This “tight” feeling could be coming from the nervous system.  However, due to its amazing complexity, it is often overlooked when talking about stretching.  We need to respect the fact that manipulating the nervous system alone can yield massive improvement in muscle elongation abilities. In the presence of pain and pathology, extra care most certainly is warranted.  However, even in a non-injury state, the nervous system must be evaluated effectively in order to understand its limitations and nature of response.

4.  If you feel your IT Band in your stretch you may be doing harm to something else.

Let’s get right to the point; energy-storing fascias, like the ITB (Iliotibial Band) will not provide you with a feeling of being stretched unless they are inflamed.  This means that the silly ITB stretch you are doing where you feel a good stretch by your hip, is your hip being stretched, not your ITB.  The problem now that arises is you are stretching a completely different structure and potentially lengthening something that doesn’t need to be lengthened.  This then can create another injury to compound the original problem around your ITB.

5.  By being proactive, you may be causing collateral damage.

The concept of “give and restriction” is an easy to understand principle that allows us to better understand how stretching can lead to problems in neighboring structures.  For example, a quad muscle that is too tight (restriction) can cause increased movement (give) and eventually pain in an adjacent structure.

Fig. A



Fig. B



The subject is performing the proper technique for stretching the quad.  In Figure A, the small lumbar curvature is maintained in a neutral position (meaning not flexed or extended) and the pelvis is level (blue lines).  The stance leg is pointed straight ahead and the femurs of both legs are perfectly parallel.  The tight Rectus Femoris is restricting hip extension by 10-15° (as seen by the red lines).

In Figure B, the hip angle has improved but only due to changes in lumbar and pelvic extension.  An effective stretching program will eliminate all possible substitutions, or “gives,” while moving the origin and insertion of the target muscle away from one another.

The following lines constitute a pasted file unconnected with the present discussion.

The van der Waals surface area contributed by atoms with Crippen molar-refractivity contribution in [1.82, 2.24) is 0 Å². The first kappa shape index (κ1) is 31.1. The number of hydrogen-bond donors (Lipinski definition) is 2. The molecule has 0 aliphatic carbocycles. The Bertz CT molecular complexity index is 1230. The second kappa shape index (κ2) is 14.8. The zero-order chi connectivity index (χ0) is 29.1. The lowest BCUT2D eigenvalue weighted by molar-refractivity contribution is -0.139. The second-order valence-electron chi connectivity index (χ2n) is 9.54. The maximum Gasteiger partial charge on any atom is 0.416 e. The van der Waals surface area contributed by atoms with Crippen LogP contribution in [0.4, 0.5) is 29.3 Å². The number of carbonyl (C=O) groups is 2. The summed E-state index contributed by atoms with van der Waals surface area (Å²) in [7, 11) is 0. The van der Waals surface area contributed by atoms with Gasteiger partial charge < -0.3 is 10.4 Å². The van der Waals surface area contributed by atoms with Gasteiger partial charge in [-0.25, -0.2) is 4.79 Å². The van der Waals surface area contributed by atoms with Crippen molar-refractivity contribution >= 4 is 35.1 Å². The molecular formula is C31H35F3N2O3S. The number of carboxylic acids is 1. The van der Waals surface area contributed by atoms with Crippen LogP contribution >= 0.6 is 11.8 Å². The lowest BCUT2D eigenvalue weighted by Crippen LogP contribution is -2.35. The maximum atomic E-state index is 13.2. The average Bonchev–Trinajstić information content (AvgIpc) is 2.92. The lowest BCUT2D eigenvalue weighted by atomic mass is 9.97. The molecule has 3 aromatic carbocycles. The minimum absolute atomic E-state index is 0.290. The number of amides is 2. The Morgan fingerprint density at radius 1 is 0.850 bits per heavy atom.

This same process can be seen in this example of the hamstrings.  The subject has positioned the hamstring to its limitation (mild stretch) while keeping the pelvis and spine maintained in a neutral position.


Proper position involves keeping the stretch leg straight out in front, the stance leg pointed straight ahead with no trunk rotation.  In the next image, the hip angle is identical to the prior image although it provides the viewer with a perception of increased range of motion.  This perceived improvement has occurred due to flexion of the entire spinal system combined with trunk and pelvic rotation, neither of which is good for your spine and eliminates any chances of improvement in hamstring flexibility.  By stopping or controlling the “gives” you are reducing the potential for collateral damage.



So, should you be stretching?

Stretching can be a very powerful modality and should be treated with caution.  It is very difficult to perform correctly and safely.  With this in mind, most do more harm than good with their stretching routine.  The best advice we can give is link up with a professional (coach or trainer) who can help you set a safe yet effective strengthening and mobility program.  In the meantime, discontinue stretching without direction as it can lead to limited progress and frustrating injuries, and look at other opportunities to elongate the muscle. Try to find a good massage therapist who can feel for any tight areas and address those areas specifically, or use a foam roller to loosen muscles without putting them on a stretch.

by Chad S Brenzikofer, Donna Phelan, & Tom Danielson, Cinch Cycling Coaches

Former pro cyclist Tom Danielson heads up Cinch Cycling bike and triathlon coaching. His company can be reached at